Tuesday, September 5, 2017

Sing, Unburied, Sing by Jesmyn Ward: Review

Sing, Unburied, Sing is brilliantly written. Ward immediately opens the story by showing you the strength of will and determination of thirteen year old JoJo to prove that he is ready and meant to be a man. Not just a man, but a man worthy of his grandfather's approval. I knew without a doubt, that if Ward delivered a scene that gripping right off the bat, that this book was going to be an emotionally difficult read. Sing, Unburied, Sing is a hard story to digest, but is written in such an amazing way that I didn't want to be spared it's rawness.

Ward directly shows and addresses the trauma that poverty, social injustice, grief, addiction, and disease inflicts on this entire family. The ghosts that appear in the story fill in the gaps that are important in understanding that what is happening in the present represent consequences of things that happened in the past. Leonie's inability to spare her children any of her passion and energy is terrible, and almost unforgivable, but even her selfishness has some reason behind it. Not necessarily an acceptable reason, but a reason. Mam and Pop share a past, that when revealed, provides plenty of reason for a haunting. But it's JoJo who will break your heart and then steal the pieces. His character will stick with me for a very long time.

Ward is unapologetic in her delivery of harsh reality and what an unjust destiny can deliver to a family. Nothing in this story is sugar coated, which forces Ward's readers to accept and process all of the bitterness that seems to outrun the sweet. Sing, Unburied, Sing is a devastating yet beautifully written story.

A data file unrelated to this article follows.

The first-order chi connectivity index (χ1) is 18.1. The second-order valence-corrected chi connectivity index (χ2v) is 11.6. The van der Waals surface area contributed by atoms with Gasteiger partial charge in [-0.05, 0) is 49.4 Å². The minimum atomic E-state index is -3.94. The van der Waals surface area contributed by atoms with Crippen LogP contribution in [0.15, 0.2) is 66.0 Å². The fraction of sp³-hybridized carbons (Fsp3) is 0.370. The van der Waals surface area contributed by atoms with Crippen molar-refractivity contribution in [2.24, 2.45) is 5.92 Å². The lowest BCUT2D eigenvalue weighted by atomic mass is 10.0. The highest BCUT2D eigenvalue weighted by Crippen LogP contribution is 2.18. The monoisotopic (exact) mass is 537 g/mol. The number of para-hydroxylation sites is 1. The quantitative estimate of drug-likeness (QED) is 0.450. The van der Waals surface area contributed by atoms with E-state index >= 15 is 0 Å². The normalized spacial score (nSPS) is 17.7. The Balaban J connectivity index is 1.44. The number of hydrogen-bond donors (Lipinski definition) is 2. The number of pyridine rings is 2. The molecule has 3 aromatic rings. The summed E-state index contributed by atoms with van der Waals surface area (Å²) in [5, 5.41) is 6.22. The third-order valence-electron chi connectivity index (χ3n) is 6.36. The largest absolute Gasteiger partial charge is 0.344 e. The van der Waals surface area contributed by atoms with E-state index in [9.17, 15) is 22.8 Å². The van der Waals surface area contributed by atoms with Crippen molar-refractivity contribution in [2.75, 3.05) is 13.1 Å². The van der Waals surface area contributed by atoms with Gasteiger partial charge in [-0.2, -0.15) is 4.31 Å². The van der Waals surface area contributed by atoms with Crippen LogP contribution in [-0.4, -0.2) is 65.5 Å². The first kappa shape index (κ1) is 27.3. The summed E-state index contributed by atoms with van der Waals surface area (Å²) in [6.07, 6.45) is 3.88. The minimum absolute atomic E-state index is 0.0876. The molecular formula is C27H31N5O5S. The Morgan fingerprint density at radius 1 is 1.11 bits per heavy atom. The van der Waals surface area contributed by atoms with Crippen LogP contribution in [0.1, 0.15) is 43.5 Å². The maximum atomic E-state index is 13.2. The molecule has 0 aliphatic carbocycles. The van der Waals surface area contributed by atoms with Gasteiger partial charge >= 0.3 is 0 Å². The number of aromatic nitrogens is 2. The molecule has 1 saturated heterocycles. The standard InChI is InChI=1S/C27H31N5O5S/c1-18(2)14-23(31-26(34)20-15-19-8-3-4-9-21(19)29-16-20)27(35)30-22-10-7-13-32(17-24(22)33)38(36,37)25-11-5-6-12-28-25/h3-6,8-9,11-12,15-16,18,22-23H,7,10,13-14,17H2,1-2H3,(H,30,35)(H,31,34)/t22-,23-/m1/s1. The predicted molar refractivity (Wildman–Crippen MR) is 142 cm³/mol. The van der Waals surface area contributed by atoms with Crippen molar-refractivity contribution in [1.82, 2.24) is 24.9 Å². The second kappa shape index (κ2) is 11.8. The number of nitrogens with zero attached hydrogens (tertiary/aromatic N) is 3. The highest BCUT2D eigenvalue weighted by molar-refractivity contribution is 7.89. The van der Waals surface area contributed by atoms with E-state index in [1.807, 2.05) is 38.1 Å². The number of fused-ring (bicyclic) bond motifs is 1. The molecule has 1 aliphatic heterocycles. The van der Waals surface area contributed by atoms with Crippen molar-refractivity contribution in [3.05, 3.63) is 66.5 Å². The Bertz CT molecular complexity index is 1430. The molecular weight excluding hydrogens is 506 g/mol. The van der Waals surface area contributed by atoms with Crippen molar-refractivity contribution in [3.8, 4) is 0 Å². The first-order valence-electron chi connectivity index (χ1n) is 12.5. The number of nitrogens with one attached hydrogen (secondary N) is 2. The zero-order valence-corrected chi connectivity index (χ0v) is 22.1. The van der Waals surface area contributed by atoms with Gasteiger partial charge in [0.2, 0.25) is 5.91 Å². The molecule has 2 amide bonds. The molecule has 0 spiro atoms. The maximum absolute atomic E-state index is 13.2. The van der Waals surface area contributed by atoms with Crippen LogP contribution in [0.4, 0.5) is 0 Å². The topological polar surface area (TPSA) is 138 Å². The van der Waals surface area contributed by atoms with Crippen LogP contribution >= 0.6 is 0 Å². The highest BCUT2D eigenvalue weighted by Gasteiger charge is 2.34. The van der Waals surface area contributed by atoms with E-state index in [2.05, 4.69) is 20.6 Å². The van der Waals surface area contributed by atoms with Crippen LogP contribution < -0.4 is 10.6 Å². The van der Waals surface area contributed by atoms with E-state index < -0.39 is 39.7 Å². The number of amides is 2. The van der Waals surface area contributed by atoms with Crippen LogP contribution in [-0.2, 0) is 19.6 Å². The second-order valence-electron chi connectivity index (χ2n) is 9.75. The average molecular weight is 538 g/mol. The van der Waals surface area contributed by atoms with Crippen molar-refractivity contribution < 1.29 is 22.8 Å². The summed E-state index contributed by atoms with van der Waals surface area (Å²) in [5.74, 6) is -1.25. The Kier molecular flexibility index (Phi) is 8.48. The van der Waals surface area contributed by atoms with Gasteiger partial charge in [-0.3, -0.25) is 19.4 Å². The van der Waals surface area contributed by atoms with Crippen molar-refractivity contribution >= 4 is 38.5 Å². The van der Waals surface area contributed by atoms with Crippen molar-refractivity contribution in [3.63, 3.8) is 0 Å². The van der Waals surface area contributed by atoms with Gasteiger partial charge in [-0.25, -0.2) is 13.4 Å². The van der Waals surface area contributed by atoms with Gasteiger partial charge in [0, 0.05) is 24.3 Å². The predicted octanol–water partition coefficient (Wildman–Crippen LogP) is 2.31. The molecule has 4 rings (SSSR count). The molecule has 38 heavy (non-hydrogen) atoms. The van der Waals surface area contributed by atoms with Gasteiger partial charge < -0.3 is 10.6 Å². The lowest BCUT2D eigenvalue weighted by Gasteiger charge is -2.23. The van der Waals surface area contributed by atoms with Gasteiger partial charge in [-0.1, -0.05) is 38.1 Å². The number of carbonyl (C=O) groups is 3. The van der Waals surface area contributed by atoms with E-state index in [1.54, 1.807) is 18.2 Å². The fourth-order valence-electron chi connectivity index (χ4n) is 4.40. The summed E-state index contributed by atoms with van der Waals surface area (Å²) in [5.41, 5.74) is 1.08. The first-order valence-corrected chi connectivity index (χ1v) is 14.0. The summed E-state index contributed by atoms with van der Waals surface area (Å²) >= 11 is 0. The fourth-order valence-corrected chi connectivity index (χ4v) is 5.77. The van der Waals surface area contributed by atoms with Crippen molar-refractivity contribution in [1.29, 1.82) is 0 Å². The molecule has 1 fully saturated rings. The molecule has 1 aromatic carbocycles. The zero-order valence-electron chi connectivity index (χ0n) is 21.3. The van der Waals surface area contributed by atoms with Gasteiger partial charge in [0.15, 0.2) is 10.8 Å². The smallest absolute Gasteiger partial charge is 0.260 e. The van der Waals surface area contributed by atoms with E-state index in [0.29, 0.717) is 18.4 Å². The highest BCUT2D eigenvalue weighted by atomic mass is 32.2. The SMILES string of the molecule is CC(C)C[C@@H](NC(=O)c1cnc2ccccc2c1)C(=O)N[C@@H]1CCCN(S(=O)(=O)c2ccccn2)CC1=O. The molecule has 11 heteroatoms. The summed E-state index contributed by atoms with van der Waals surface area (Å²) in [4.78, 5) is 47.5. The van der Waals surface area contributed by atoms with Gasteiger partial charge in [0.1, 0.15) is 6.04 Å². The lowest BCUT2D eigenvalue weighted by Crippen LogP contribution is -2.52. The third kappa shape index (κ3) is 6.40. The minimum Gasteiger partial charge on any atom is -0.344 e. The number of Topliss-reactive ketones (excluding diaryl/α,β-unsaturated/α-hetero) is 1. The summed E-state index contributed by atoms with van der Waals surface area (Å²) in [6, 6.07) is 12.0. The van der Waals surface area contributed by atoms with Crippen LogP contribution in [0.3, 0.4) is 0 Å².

**I received an ARC in exchange for an honest review.**

Listen to what Jesmyn Ward has to say about Sing, Unburied, Sing!

Jojo and his toddler sister, Kayla, live with their grandparents, Mam and Pop, and the occasional presence of their drug-addicted mother, Leonie, on a farm on the Gulf Coast of Mississippi. Leonie is simultaneously tormented and comforted by visions of her dead brother, which only come to her when she's high; Mam is dying of cancer; and quiet, steady Pop tries to run the household and teach Jojo how to be a man. When the white father of Leonie's children is released from prison, she packs her kids and a friend into her car and sets out across the state for Parchman farm, the Mississippi State Penitentiary, on a journey rife with danger and promise.

Sing, Unburied, Sing grapples with the ugly truths at the heart of the American story and the power, and limitations, of the bonds of family. Rich with Ward's distinctive, musical language, Sing, Unburied, Sing is a majestic new work and an essential contribution to American literature. 

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